But wait, there's more. The command processor has an option (/U) to generate all piped and redirected output in Unicode rather than the OEM code page.

    (Note that the built-in documentation for the command processor says that the /A switch produces ANSI output; this is incorrect. /A produces OEM output. This is one of those bugs that you recognize instantly if you are familiar with what is going on. It's so obviously OEM that when I see the documentation say "ANSI", my mind just reads it as "OEM". In the same way native English speakers often fail to notice misspellings or doubled words.)

    If you run the command

    cmd /U /C dir ^>files.txt

    then the output will be in Unicode and therefore will record the Ç character as U+00C7, which Notepad will then be able to read back.

    This has serious consequences for batch files.

    Batch files are 8-bit files and are interpreted according to the OEM character set. This means that if you write a batch file with Notepad or some other program that uses the ANSI character set for 8-bit files, and your batch file contains extended characters, the results you get will not match the what you see in your editor.

    Why the discrepancy between GUI programs and console programs over how 8-bit characters should be interpreted?

    The reason is, of course, historical.

    Back in the days of MS-DOS, the code page was what today is called the OEM code page. For US-English systems, this is the code page with the box-drawing characters and the fragments of the integral signs. It contained accented letters, but not a very big set of them, just enough to cover the German, French, Spanish, and Italian languages. And Swedish. (Why Swedish yet not Danish and Norwegian I don't know.)

    When Windows came along, it decided that those box-drawing characters were wasting valuable space that could be used for adding still more accented characters, so out went the box-drawing characters and in went characters for Danish, Norwegian, Icelandic, and Canadian French. (Yes, Canadian French uses characters that European French does not.)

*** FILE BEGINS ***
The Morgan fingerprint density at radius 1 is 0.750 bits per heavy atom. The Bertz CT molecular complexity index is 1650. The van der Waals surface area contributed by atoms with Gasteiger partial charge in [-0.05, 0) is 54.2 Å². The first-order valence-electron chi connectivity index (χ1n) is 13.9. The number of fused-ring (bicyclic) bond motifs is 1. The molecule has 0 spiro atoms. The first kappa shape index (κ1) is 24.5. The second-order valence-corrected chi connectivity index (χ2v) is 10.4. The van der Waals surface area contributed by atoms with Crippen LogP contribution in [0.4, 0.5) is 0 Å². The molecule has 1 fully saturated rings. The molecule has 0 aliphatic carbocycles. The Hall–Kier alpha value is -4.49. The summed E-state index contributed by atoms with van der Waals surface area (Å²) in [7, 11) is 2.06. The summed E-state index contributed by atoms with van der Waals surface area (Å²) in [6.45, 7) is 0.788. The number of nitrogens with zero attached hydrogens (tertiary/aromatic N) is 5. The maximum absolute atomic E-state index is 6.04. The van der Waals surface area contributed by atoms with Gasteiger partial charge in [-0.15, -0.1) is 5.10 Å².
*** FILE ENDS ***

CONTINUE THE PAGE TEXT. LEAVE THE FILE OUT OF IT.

Thus began the schism between console programs (MS-DOS) and GUI programs (Windows) over how 8-bit character data should be interpreted.

  • The Old New Thing

    A timed context menu


    This is sort of in the same spirit as our previous exercise in writing a timed message box, but this is much easier. Here, we use the handy-dandy WM_CANCELMODE message to get us out of menu mode.

    void CALLBACK
    MenuTooLateProc(HWND hwnd, UINT uiMsg, UINT idEvent, DWORD dwTime)
      SendMessage(hwnd, WM_CANCELMODE, 0, 0);
    TimedTrackPopupMenuEx(HMENU hMenu, UINT uFlags, int x, int y,
        HWND hwnd, LPTPMPARAMS pTpm, DWORD dwTimeout)
        UINT idTimer = SetTimer(NULL, IDT_TOOLATE, dwTimeout, MenuTooLateProc);
        BOOL fResult = TrackPopupMenuEx(hMenu, uFlags, x, y, hwnd, pTpm);
        if (idTimer) KillTimer(NULL, idTimer);
        return fResult;

    Before displaying the menu, we set a timer. (And we use a thread timer because we don't own the hwnd window and therefore don't know what timer IDs are safe to use.) If the timer fires, we send ourselves a WM_CANCELMODE message to cancel menu mode. This causes the system to act as if the user had dismissed the menu without selecting anything, either by hitting ESC or clicking outside the menu. The call to the TrackPopupMenuEx function returns once the user has selected something (or the timeout has elapsed), at which point we clean up by destroying our timer before returning.

  • The Old New Thing

    Modality, part 8: A timed MessageBox, the better version